Data Points: HUD’s Research Roadmap

written by Sam Batko
August 27, 2013

If you were a fly in the wall at a Homelessness Research Institute (HRI) meeting, you would often here us say: “Wouldn’t it be great if we knew more about how to end homelessness using [insert research topic here]?”

Don’t get me wrong, homelessness research and practice has come a long way, even in just the decade that I’ve been working on the issue, but there is still much to investigate and ferret out.

Recently, HUD’s Office of Policy Development and Research released the HUD Research Roadmap, which lays out timely research questions that HUD is particularly positioned to take the lead on.

This got me thinking about HRI’s research agenda released just over six years ago and how far we’ve come in that time. At the time, HRI laid out a number of important research questions, some of which have been or are in the process of being addressed, including:

  • What mix of housing assistance and services prevents and ends homelessness for families? The Family Options Study, among others, should provide us with a pretty comprehensive answer to this question.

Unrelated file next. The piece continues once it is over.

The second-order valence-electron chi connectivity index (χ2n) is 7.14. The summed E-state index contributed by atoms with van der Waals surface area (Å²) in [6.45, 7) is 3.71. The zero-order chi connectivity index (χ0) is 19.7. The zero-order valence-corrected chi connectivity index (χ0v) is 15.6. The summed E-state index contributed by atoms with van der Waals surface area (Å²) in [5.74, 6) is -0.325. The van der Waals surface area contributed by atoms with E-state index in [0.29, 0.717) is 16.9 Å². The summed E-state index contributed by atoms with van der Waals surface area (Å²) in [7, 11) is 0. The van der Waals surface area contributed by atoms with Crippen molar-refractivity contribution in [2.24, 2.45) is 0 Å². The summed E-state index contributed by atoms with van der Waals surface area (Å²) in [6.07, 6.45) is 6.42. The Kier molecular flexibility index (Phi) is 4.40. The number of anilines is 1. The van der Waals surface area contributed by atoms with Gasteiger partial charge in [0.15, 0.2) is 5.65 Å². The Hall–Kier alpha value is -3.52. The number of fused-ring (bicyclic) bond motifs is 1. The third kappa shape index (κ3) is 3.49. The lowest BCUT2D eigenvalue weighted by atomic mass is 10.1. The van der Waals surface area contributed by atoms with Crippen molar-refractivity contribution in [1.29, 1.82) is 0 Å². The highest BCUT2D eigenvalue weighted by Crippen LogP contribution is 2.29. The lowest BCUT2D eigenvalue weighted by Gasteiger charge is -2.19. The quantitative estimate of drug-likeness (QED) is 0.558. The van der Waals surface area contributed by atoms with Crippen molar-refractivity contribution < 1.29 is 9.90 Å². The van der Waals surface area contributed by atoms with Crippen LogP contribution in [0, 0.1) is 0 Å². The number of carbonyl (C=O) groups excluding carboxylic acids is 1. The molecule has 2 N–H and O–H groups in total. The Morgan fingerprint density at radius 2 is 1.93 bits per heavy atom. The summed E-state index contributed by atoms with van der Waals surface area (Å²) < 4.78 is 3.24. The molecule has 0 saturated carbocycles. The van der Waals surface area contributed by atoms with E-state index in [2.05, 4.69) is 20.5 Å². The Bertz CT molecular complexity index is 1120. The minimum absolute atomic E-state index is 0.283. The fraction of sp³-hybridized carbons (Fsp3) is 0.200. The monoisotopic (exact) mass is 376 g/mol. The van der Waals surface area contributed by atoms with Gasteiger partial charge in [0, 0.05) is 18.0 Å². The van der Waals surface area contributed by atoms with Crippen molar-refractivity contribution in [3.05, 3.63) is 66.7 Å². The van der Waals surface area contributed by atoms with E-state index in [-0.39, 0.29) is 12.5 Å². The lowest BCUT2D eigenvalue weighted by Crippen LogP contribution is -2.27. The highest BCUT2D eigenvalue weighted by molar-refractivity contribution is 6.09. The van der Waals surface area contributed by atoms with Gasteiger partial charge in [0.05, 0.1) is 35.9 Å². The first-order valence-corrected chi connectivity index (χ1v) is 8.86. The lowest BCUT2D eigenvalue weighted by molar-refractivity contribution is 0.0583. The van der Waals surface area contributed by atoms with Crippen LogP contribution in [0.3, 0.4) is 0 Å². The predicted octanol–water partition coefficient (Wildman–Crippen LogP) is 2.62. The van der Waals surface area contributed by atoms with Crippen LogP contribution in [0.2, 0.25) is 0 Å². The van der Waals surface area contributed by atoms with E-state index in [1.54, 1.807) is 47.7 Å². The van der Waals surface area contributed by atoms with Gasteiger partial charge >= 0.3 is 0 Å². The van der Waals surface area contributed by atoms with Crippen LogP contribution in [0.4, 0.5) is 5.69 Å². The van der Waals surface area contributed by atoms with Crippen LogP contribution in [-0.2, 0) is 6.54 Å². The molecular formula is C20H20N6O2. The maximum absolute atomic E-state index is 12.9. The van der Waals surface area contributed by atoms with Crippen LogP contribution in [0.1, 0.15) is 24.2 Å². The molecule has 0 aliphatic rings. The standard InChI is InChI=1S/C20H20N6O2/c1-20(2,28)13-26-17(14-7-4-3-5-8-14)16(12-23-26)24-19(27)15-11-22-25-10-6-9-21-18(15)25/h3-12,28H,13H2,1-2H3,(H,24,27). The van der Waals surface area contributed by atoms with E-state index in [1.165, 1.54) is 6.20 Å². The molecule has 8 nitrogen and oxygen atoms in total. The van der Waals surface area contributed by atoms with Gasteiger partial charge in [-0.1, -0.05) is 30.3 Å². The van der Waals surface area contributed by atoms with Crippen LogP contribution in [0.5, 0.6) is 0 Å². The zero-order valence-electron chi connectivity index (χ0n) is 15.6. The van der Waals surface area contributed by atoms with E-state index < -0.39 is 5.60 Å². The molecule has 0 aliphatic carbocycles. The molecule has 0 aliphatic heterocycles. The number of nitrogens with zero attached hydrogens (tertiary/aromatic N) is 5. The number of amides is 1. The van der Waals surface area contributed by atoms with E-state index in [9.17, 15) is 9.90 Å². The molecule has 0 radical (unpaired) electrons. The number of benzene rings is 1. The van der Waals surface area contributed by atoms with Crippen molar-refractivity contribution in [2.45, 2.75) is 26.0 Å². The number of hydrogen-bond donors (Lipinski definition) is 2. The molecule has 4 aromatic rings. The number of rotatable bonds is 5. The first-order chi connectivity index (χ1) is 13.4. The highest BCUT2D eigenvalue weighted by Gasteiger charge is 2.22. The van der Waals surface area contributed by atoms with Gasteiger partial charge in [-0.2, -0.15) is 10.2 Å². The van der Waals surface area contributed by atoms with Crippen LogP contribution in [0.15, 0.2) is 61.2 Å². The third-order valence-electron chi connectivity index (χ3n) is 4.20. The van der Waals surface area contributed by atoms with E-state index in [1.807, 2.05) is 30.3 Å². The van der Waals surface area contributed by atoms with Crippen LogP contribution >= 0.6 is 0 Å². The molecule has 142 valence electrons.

• Typology of homeless youth by characteristics or use of systems. Paul Toro and Mark Courtney have both developed interesting typologies of homeless, at-risk, and former foster youth that inform work being done on homeless youth.

Of course, HUD’s Research Roadmap addresses broader issues than homelessness, but homelessness is a major focus of one of their priority research areas: “Housing as a Platform.” This priority research area includes a number of studies that are already underway: the Family Options Study, an evaluation of the rapid re-housing demonstration project, and housing models for youth aging out of foster care.

It also includes priority projects that are not yet underway such as studies on homelessness prevention, Public Housing Agencies administrative policies and homelessness, successful exits from supportive housing, and understanding rapid re-housing models and outcomes for household served.

While all of these projects are not currently funded, the ones that are being conducted already and future studies will surely go far in informing the path to preventing and ending homelessness in the US.